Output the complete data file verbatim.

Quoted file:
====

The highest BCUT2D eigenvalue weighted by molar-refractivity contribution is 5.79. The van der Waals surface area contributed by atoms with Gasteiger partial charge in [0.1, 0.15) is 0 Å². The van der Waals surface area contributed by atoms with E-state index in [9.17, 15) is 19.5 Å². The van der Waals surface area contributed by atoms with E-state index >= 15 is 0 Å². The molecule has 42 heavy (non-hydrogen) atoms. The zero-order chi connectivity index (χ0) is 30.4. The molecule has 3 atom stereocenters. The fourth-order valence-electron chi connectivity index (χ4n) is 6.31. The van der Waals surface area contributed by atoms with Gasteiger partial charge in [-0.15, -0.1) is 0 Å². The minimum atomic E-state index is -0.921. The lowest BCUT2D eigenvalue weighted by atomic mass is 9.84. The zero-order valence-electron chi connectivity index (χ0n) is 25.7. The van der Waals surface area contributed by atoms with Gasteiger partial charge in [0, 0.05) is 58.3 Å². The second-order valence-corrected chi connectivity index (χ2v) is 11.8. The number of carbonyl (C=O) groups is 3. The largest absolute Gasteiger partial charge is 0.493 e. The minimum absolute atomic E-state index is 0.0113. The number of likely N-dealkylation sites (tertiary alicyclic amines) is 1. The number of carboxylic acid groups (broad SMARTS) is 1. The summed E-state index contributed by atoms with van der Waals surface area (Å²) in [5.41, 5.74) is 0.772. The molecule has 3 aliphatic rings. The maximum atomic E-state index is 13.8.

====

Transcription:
The highest BCUT2D eigenvalue weighted by molar-refractivity contribution is 5.79. The van der Waals surface area contributed by atoms with Gasteiger partial charge in [0.1, 0.15) is 0 Å². The van der Waals surface area contributed by atoms with E-state index in [9.17, 15) is 19.5 Å². The van der Waals surface area contributed by atoms with E-state index >= 15 is 0 Å². The molecule has 42 heavy (non-hydrogen) atoms. The zero-order chi connectivity index (χ0) is 30.4. The molecule has 3 atom stereocenters. The fourth-order valence-electron chi connectivity index (χ4n) is 6.31. The van der Waals surface area contributed by atoms with Gasteiger partial charge in [-0.15, -0.1) is 0 Å². The minimum atomic E-state index is -0.921. The lowest BCUT2D eigenvalue weighted by atomic mass is 9.84. The zero-order valence-electron chi connectivity index (χ0n) is 25.7. The van der Waals surface area contributed by atoms with Gasteiger partial charge in [0, 0.05) is 58.3 Å². The second-order valence-corrected chi connectivity index (χ2v) is 11.8. The number of carbonyl (C=O) groups is 3. The largest absolute Gasteiger partial charge is 0.493 e. The minimum absolute atomic E-state index is 0.0113. The number of likely N-dealkylation sites (tertiary alicyclic amines) is 1. The number of carboxylic acid groups (broad SMARTS) is 1. The summed E-state index contributed by atoms with van der Waals surface area (Å²) in [5.41, 5.74) is 0.772. The molecule has 3 aliphatic rings. The maximum atomic E-state index is 13.8.